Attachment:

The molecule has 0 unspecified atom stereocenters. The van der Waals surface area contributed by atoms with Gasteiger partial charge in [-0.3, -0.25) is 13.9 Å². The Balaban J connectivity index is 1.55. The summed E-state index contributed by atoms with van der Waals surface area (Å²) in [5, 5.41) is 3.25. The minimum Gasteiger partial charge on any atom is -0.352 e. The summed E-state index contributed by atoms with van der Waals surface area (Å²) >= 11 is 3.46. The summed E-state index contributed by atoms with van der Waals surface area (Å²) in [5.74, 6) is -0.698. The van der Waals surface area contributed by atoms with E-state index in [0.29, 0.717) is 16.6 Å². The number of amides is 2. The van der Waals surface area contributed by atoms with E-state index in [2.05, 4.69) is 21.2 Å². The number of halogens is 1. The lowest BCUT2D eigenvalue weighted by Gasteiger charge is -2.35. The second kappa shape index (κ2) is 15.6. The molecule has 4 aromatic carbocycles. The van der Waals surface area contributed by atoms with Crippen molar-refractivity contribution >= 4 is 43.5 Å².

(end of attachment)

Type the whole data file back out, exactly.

The molecule has 0 unspecified atom stereocenters. The van der Waals surface area contributed by atoms with Gasteiger partial charge in [-0.3, -0.25) is 13.9 Å². The Balaban J connectivity index is 1.55. The summed E-state index contributed by atoms with van der Waals surface area (Å²) in [5, 5.41) is 3.25. The minimum Gasteiger partial charge on any atom is -0.352 e. The summed E-state index contributed by atoms with van der Waals surface area (Å²) >= 11 is 3.46. The summed E-state index contributed by atoms with van der Waals surface area (Å²) in [5.74, 6) is -0.698. The van der Waals surface area contributed by atoms with E-state index in [0.29, 0.717) is 16.6 Å². The number of amides is 2. The van der Waals surface area contributed by atoms with E-state index in [2.05, 4.69) is 21.2 Å². The number of halogens is 1. The lowest BCUT2D eigenvalue weighted by Gasteiger charge is -2.35. The second kappa shape index (κ2) is 15.6. The molecule has 4 aromatic carbocycles. The van der Waals surface area contributed by atoms with Crippen molar-refractivity contribution >= 4 is 43.5 Å².